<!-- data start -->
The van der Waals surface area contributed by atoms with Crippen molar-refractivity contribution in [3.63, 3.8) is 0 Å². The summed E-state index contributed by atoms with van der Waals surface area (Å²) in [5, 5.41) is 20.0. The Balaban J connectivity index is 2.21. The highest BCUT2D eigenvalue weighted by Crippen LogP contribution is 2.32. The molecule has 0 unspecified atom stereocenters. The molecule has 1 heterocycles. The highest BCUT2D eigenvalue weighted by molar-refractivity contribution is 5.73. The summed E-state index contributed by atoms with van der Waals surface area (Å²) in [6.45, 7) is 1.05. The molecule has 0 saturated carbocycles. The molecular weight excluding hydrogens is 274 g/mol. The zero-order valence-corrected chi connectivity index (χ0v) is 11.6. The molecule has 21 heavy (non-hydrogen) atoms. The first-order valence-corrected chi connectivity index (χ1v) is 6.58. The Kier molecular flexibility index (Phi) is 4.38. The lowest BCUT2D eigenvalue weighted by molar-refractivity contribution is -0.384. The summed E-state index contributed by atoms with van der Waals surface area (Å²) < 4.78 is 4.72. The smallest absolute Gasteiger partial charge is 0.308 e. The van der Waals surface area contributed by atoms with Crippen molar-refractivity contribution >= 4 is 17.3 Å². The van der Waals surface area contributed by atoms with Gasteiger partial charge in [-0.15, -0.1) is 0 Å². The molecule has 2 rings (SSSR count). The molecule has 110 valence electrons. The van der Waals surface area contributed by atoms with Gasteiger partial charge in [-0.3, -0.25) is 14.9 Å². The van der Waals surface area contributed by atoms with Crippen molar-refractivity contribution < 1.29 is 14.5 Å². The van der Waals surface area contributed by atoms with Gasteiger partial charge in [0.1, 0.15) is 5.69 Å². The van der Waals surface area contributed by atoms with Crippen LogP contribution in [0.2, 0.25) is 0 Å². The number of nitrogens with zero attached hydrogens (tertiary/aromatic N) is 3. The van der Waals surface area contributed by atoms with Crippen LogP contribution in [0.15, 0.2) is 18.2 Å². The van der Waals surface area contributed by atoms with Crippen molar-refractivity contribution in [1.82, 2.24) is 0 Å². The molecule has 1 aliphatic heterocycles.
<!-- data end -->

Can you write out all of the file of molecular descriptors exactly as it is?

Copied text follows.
The van der Waals surface area contributed by atoms with Crippen molar-refractivity contribution in [3.63, 3.8) is 0 Å². The summed E-state index contributed by atoms with van der Waals surface area (Å²) in [5, 5.41) is 20.0. The Balaban J connectivity index is 2.21. The highest BCUT2D eigenvalue weighted by Crippen LogP contribution is 2.32. The molecule has 0 unspecified atom stereocenters. The molecule has 1 heterocycles. The highest BCUT2D eigenvalue weighted by molar-refractivity contribution is 5.73. The summed E-state index contributed by atoms with van der Waals surface area (Å²) in [6.45, 7) is 1.05. The molecule has 0 saturated carbocycles. The molecular weight excluding hydrogens is 274 g/mol. The zero-order valence-corrected chi connectivity index (χ0v) is 11.6. The molecule has 21 heavy (non-hydrogen) atoms. The first-order valence-corrected chi connectivity index (χ1v) is 6.58. The Kier molecular flexibility index (Phi) is 4.38. The lowest BCUT2D eigenvalue weighted by molar-refractivity contribution is -0.384. The summed E-state index contributed by atoms with van der Waals surface area (Å²) < 4.78 is 4.72. The smallest absolute Gasteiger partial charge is 0.308 e. The van der Waals surface area contributed by atoms with Crippen molar-refractivity contribution >= 4 is 17.3 Å². The van der Waals surface area contributed by atoms with Gasteiger partial charge in [-0.15, -0.1) is 0 Å². The molecule has 2 rings (SSSR count). The molecule has 110 valence electrons. The van der Waals surface area contributed by atoms with Gasteiger partial charge in [-0.3, -0.25) is 14.9 Å². The van der Waals surface area contributed by atoms with Crippen molar-refractivity contribution < 1.29 is 14.5 Å². The van der Waals surface area contributed by atoms with Gasteiger partial charge in [0.1, 0.15) is 5.69 Å². The van der Waals surface area contributed by atoms with Crippen LogP contribution in [0.2, 0.25) is 0 Å². The number of nitrogens with zero attached hydrogens (tertiary/aromatic N) is 3. The van der Waals surface area contributed by atoms with Crippen LogP contribution in [0.15, 0.2) is 18.2 Å². The van der Waals surface area contributed by atoms with Crippen molar-refractivity contribution in [1.82, 2.24) is 0 Å². The molecule has 1 aliphatic heterocycles.